It was a nine days wonder; it was noticed and embroidered in the press, it resulted in questions in Parliament, it is said to have led to a revision of the security regulations of the Royal Navy. It was a source of endless merriment and some indignation … The only merit of the plan, in so far as there was a plan, lay in its pure lunatic audacity (Quentin Bell)

On the 7th of February, 1910, the HMS Dreadnought, a battleship of the British Royal Navy considered to be a revolution of naval technology, welcomed aboard a delegation of Abyssinian Royals that included two interpreters. Soon after, the Daily Mirror published a picture and a story about the whole affair informing that the whole visit was in fact a prank, mastered by the poet and prankster Horace De Vere Cole and writer Adrian Stephen along with Guy Ridley, Anthony Buxton, Duncan Grant and Virginia Stephen (later Virginia Woolf), all of whom formed the famous Bloomsbury Group, a cohort of writers, intellectuals, artists and philosophers who influenced the arts in Britain, in the first half of the 20th century.  By the 12th of February, 1910, the prank became common news, reducing the Royal Navy to ridicule.

To this day, there seems to be only a single, complete first-hand account of the hoax survives entitled ‘The Dreadnought Hoax’, composed by Adrian Stephen, Virginia Woolf’s brother. Published in 1936 by the Hogarth Press (co-founded by Leonard and Virginia Woolf), Stephen summarises the original idea behind the prank, where a friend of Cole’s, a naval officer on board the HMS Hawke desired to play a practical joke on another officer, the chief command officer of another battleship HMS Dreadnought, who also happened to be Stephen’s cousin. Virgina Woolf recounts about the incident,

In those days the young officers had a gay time. They were always up to some lark; and one of their chief occupations it seemed was to play jokes on each other. There were a great many rivalries and intrigues in the navy. The officers like scoring off each other. And the officers of the Hawke and the Dreadnought had a feud … And Cole’s friend who was on the Hawke had come to Cole, and said to him, ‘You’re a great hand at hoaxing people; couldn’t you do something to pull the leg of the Dreadnought?

Putting the hoax in motion, the group of friends sent the Admiral of the battleship a telegram, falsely signed by the Under-secretary of the Foreign Office Sir Charles Hardinge. The telegram gave orders for the preparation of the ship for a visit of the royal Abyssinian delegation. The six friends set out from London’s Paddington Station to Weymouth where they were diligently received by the Navy. Since an Abyssinian flag was not found, Zanzibar’s flag and National Anthem were used to honour and welcome the royal princes. Cole posed as a young gentleman from the Foreign Office while Stephen donned the attire of an interpreter. Buxton disguised as the Abyssinian Emperor and the rest posed as his royal posse. Stephen, in his account, recollects the whole garb of clothing, accoutrements and paraphernalia that were required-

Horace Cole had just to wear a top-hat and tail coat, but the Emperor and his suite, including Virginia, had to have their faces blackened, to wear false beards and mustaches and elaborate Easter robes. I was merely disguised with a false beard, a mustache, and a little sunburn powder. I wore a bowler hat and a great coat and looked, I am afraid, like a seedy commercial traveler.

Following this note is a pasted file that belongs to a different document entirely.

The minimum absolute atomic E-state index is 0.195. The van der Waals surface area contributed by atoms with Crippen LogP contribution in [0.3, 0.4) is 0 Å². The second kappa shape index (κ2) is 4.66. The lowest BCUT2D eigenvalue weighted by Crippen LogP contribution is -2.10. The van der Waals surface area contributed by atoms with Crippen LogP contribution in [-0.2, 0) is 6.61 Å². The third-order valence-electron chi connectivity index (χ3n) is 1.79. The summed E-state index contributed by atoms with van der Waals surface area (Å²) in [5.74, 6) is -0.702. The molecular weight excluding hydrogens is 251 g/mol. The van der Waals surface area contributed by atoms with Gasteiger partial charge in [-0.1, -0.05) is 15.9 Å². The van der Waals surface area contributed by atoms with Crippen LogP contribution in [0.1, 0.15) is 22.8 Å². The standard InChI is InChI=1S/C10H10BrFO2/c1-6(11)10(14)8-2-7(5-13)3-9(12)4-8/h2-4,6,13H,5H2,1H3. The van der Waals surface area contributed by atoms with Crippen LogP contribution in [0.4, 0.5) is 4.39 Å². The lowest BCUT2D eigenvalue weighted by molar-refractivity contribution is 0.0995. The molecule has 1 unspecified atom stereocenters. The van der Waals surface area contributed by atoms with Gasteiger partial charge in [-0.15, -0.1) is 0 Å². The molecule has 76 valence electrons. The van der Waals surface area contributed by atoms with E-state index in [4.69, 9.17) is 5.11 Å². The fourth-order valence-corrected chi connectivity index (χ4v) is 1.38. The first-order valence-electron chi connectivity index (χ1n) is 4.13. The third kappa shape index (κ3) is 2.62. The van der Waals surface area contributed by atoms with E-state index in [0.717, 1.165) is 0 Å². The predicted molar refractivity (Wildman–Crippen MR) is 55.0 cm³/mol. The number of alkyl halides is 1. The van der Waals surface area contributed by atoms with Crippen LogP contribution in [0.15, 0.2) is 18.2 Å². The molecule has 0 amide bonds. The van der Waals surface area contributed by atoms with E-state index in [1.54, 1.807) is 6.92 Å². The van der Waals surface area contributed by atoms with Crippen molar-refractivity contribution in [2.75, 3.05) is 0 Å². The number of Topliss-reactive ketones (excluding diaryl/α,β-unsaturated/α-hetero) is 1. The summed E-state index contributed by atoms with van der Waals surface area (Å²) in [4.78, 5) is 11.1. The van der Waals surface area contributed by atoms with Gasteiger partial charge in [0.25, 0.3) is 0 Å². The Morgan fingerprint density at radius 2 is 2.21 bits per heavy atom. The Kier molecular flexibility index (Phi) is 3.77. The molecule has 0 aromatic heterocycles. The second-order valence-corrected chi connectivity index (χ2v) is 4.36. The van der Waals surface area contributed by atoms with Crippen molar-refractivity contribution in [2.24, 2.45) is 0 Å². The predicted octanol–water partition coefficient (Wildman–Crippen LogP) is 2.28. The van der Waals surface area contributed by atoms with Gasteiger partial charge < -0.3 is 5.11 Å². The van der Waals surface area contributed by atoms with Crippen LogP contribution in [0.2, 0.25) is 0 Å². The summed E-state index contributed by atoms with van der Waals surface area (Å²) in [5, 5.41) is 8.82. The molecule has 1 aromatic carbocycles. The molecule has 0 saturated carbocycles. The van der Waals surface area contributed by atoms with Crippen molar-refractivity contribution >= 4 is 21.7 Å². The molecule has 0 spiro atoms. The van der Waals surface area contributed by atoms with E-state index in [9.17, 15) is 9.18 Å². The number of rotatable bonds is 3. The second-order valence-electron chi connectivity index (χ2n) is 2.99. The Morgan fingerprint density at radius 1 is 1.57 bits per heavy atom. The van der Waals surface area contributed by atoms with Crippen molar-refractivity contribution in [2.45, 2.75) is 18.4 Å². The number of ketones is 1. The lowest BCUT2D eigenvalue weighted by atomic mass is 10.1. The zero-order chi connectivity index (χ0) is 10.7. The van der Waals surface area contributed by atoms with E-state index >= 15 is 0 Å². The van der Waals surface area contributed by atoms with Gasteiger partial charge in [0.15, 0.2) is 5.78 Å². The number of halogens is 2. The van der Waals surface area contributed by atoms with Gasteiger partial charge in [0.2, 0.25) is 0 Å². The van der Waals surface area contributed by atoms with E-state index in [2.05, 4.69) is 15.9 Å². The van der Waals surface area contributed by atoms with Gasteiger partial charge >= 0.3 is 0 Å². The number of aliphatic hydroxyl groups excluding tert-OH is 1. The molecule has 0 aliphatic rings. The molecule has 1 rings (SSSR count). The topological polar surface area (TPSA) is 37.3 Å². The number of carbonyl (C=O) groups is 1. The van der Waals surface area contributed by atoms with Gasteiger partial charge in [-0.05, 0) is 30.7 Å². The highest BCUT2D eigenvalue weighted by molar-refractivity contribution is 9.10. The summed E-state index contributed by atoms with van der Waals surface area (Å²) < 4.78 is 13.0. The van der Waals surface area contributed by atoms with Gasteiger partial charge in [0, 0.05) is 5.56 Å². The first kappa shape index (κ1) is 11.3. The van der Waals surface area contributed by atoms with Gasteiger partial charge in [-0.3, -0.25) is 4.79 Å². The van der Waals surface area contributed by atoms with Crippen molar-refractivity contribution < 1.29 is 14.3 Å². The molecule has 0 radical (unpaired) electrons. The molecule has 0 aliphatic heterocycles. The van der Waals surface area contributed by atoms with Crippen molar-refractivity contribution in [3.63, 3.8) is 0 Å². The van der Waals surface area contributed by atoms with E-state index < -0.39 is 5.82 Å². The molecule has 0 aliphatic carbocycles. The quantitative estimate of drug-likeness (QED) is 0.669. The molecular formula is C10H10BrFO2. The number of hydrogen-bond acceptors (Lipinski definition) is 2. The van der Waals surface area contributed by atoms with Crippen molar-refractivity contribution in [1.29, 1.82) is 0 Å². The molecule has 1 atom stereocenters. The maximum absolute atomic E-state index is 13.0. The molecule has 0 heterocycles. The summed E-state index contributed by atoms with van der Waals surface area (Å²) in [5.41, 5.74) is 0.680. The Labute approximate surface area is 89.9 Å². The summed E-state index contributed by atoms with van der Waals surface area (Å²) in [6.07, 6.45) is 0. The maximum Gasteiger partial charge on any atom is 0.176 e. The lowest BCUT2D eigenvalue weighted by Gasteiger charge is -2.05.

This improvisation extended to the manner of speaking itself, whereby each one of the six people spoke a few words of Swahili combining it with gibberish sounds, making the officers believe in the authenticity of the whole visit. In fact, Virginia Woolf, then 28 and unmarried, did not utter a single word in order to hide her gender. They ate little on the ship, worried that their moustaches would peel off. Interestingly, the phrase ‘bunga bunga’ (associated with former Italian President Silvio Berlusconi’s scandalous parties) seems to have been popularised during this prank, for whenever the Commander of DMS Dreadnought pointed out the specialities of the marvellous ship, the group exclaimed ‘bunga bunga’ in surprise.

The embarrassment of British Navy became more and more apparent as they sent out the warship to sea till the whole episode blew over. Realising that a demand for a formal punishment for the pranksters would only make the whole affair more popular, the Navy settled on an informal punishment where each participant was symbolically tapped on their buttocks with a cane(except Virginia Woolf) , in the form of a British school punishment.

In 2012, a letter written by Cole to a friend about the Dreadnought Hoax was discovered where Cole narrated,

It was glorious! Shriekingly funny – I nearly howled when introducing the four princes to the admiral and then to the captain, for I made their names up in the train, but I forgot which was which, and introduced them under various names, but it did not matter!

Cole further added in the letter,

I was so amused at being just myself in a tall hat – I had no disguise whatever and talked in an ordinary friendly way to everyone – the others talked nonsense. We had all learned some Swahili: I said they were ‘jolly savages’ but that I didn’t understand much of what they said … It began to rain slightly on the ship and we only just got the princes under cover in time, another moment and their complexions would have been running – Are you amused? I am … Yesterday was a day worth the living.

Funnily enough, in 1915, during the First World War, when the HMS Dreadnought rammed and sank a German Submarine (being the only battleship to have done so), it received telegrams with words of congratulation that read, “BUNGA BUNGA”!

 

Suyashi Smridhi

Suyashi Smridhi

Suyashi Smridhi is currently a student of English Literature at Hansraj College, University of Delhi.

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